FDA has recently issued a warning to patients and doctors who use at-home or in-office medical devices to monitor levels of the blood thinner warfarin that certain test strips used with the devices may provide inaccurate results and should not be relied upon to adjust the drug dosage.
In December, medical product distributor Terrific Care/Medex Supply LLC issued a voluntary recall of certain Roche Diagnostics test strip lots used with the company’s CoaguChek test meters. FDA classified the action as a Class I recall, the most serious type of recall, which means use of the devices may cause serious injuries or death. The recall is also related to a November 2018 recall by Roche Diagnostics, the manufacturer of CoaguChek meters and test strips.
The recall initiated by Roche, which is still in effect, involved more than 1.1 million packages of CoaguChek XS PT test strips that were distributed nationwide from January 12, 2018, to October 29, 2018. The CoaguChek XS PT test strips announced in the new recall were manufactured by Roche, but distributed by Terrific Care/Medex Supply. The newly recalled test strips include catalog numbers that were not included in the preceding Roche recall because the strips were not labeled or authorized for sale in the United States and were only distributed by Roche Diagnostics outside the country. Terrific Care/Medex Supply purchased the Roche test strips from an unknown source and imported and sold them in the United States.
“Monitoring warfarin dosing is a critical part of using the drug properly to prevent and treat blood clots. Using faulty strips can lead to errors in medication dosage that could cause serious harm or death in some patients,” says FDA Commissioner Scott Gottlieb, MD. “That’s why it’s so concerning that this distributor continued to sell these test strips in the United States even though domestic sales had been stopped due to safety concerns. To reduce risks to patients, we’re warning healthcare providers and the public about the dangers associated with this product.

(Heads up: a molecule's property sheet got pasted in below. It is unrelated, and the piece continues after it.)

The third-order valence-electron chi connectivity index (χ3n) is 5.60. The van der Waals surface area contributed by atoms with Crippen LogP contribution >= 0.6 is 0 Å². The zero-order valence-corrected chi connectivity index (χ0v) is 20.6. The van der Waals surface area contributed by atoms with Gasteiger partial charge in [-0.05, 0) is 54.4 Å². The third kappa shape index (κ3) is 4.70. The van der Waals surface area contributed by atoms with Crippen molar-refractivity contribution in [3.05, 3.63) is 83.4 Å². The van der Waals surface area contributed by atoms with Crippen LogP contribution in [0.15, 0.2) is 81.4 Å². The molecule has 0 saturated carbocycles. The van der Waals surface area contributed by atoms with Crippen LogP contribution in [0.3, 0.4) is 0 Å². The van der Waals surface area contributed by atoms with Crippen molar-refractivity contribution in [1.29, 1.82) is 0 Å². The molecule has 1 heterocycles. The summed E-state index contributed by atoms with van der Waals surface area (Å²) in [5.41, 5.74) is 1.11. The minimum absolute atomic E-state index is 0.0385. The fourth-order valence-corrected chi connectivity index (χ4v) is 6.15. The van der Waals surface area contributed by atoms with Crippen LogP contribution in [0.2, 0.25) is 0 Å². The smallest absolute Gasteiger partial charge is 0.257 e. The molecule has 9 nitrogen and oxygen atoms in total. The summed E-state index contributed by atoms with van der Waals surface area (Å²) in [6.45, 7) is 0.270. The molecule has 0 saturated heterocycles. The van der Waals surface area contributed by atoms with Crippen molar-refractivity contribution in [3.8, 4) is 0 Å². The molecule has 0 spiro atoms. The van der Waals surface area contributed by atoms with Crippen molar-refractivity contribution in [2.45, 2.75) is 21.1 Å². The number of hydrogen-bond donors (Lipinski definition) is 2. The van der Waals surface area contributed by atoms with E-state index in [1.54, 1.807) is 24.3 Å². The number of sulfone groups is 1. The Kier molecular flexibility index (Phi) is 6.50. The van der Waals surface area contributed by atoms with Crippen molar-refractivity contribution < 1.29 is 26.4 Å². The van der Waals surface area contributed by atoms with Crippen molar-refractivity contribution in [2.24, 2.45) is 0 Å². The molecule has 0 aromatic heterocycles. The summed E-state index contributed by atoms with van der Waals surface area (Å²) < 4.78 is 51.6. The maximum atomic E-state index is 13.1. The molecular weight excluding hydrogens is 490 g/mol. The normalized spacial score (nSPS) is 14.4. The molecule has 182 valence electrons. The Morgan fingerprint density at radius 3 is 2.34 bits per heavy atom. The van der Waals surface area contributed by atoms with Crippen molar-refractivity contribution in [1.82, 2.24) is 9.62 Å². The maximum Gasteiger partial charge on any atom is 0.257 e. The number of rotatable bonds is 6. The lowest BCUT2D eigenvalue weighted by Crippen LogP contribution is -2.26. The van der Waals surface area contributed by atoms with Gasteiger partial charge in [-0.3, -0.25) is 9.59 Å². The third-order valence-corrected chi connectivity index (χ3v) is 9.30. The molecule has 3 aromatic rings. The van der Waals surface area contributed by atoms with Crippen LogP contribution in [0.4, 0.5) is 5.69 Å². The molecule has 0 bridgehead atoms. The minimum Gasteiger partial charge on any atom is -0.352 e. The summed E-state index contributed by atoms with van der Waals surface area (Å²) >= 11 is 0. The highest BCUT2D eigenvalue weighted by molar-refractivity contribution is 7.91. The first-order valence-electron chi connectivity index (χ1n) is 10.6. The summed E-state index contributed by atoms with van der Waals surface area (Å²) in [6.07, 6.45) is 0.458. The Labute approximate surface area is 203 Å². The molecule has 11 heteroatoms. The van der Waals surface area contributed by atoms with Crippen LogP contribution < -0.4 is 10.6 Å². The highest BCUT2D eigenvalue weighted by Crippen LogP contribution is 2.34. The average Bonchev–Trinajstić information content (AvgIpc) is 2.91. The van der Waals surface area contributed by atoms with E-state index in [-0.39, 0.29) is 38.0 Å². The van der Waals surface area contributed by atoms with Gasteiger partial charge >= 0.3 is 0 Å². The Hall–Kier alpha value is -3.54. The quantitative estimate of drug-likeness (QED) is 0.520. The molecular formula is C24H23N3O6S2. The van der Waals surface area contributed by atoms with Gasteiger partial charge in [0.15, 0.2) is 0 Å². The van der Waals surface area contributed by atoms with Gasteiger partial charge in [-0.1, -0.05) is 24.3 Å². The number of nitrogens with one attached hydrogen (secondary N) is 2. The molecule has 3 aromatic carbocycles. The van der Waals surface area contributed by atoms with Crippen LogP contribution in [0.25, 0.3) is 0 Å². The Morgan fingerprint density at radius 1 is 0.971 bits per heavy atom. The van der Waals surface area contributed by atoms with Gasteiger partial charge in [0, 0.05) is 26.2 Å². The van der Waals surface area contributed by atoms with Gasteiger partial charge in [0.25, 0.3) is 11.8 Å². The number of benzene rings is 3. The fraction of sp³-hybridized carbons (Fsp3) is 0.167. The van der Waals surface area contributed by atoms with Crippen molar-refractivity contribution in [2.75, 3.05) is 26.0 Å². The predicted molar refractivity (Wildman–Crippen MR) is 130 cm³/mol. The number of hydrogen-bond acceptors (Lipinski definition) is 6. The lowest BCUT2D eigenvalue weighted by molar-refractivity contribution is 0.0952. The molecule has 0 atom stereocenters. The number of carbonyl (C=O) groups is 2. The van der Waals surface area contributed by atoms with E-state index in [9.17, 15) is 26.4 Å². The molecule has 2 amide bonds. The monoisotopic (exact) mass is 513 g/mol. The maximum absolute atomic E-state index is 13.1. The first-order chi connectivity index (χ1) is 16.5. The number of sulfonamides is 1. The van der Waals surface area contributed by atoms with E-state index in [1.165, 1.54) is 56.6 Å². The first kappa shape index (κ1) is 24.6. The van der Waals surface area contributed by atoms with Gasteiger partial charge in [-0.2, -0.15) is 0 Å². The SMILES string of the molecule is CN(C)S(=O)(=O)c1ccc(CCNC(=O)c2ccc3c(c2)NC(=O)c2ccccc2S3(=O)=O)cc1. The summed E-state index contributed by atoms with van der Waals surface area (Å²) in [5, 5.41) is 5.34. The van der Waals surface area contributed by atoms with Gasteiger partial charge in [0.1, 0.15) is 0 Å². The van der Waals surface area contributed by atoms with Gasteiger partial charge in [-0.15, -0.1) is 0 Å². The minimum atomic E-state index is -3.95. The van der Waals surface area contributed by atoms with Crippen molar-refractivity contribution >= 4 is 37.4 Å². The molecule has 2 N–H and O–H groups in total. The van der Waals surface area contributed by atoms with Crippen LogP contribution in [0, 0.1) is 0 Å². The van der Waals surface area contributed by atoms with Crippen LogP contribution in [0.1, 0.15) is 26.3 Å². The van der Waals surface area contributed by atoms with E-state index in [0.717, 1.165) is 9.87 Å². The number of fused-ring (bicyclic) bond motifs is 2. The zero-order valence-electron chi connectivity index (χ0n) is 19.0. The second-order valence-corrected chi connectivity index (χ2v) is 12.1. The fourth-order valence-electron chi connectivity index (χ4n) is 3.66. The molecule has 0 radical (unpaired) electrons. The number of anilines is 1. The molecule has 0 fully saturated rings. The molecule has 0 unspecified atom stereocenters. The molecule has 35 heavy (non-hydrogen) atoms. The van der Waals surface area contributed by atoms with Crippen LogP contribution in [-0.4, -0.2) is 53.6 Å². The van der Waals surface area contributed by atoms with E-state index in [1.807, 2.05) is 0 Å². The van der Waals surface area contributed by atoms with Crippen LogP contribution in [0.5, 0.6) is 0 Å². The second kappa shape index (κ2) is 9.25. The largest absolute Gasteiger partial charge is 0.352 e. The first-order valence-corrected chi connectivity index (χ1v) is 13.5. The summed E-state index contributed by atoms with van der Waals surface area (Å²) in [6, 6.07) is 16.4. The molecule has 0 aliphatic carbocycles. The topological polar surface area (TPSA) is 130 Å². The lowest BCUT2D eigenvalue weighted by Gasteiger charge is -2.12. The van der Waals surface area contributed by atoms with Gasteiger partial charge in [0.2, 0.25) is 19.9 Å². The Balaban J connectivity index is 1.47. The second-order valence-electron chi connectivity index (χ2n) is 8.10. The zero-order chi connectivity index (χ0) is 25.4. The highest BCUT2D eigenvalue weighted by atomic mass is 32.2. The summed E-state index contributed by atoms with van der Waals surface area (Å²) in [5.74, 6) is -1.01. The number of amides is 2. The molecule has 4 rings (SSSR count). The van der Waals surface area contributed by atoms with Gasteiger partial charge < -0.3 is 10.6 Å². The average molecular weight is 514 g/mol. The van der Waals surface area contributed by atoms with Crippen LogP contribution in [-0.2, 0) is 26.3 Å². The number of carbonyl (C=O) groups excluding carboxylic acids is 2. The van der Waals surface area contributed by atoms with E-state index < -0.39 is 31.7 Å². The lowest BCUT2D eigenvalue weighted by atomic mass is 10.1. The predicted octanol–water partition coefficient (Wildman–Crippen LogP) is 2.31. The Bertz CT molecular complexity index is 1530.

“Distributing products that are not labeled or authorized for sale in the United States raises significant concerns for us in view of the serious safety issues with these test strip devices, and our work on this matter is not finished,” Gottlieb adds. “Our top priority is the immediate safety of patients, and we’re taking steps to ensure the products that this company distributed are removed from the market.”
As with the previous recall, FDA is warning patients and healthcare professionals that they should not rely on test meters to monitor warfarin levels if they’re using test strips affected by the recall. Instead, patients they should have blood drawn from a vein and have their levels measured by a laboratory test or use an alternative meter and appropriate test strips.
FDA’s previous warning concerning CoaguChek XS PT test strips was based on reports submitted to the agency by Roche Diagnostics indicating that the test strips may provide results that are higher than the actual international normalized ratio (INR). As a result of incorrect INR results, some patients could be prescribed an insufficient warfarin dose or instructed to interrupt warfarin use, which could in turn increase the risk for dangerous blood clots.
Incorrect INR results are of particular concern for individuals at an increased risk of blood clots, including those with mechanical heart valves, those with atrial fibrillation (irregular heartbeat) who are at a high risk of stroke, or those who had a recent blood clot. Problems with the CoaguChek XS PT test strips are not likely to be evident to the patient.
The test strips are used with the Roche’s CoaguChek XS plus, CoaguChek XS Pro, CoaguChek XS professional, CoaguChek XS PST, and CoaguChek Vantus test meters.
Patients and healthcare providers who are using CoaguChek meters should immediately stop using test strips purchased from Terrific Care/Medex Supply and use an alternative test method.
All healthcare providers, patients, and caregivers are strongly encouraged to report INR test meter problems directly to FDA through MedWatch, the agency’s voluntary reporting program. Problems should be reported whenever one suspects that there may be an issue with an INR test meter, such as a malfunction or incorrect result, or that the meter caused or contributed to a serious injury or death.
1. Terrific Care LLC/Medex Supply Dist Inc Issues Nationwide Recall of CoaguChek Test Strips [recall notice, online]. Silver Spring, Md: FDA, 2018. Available at: www.fda.gov/safety/recalls/ucm628976.htm. Accessed February 21, 2019.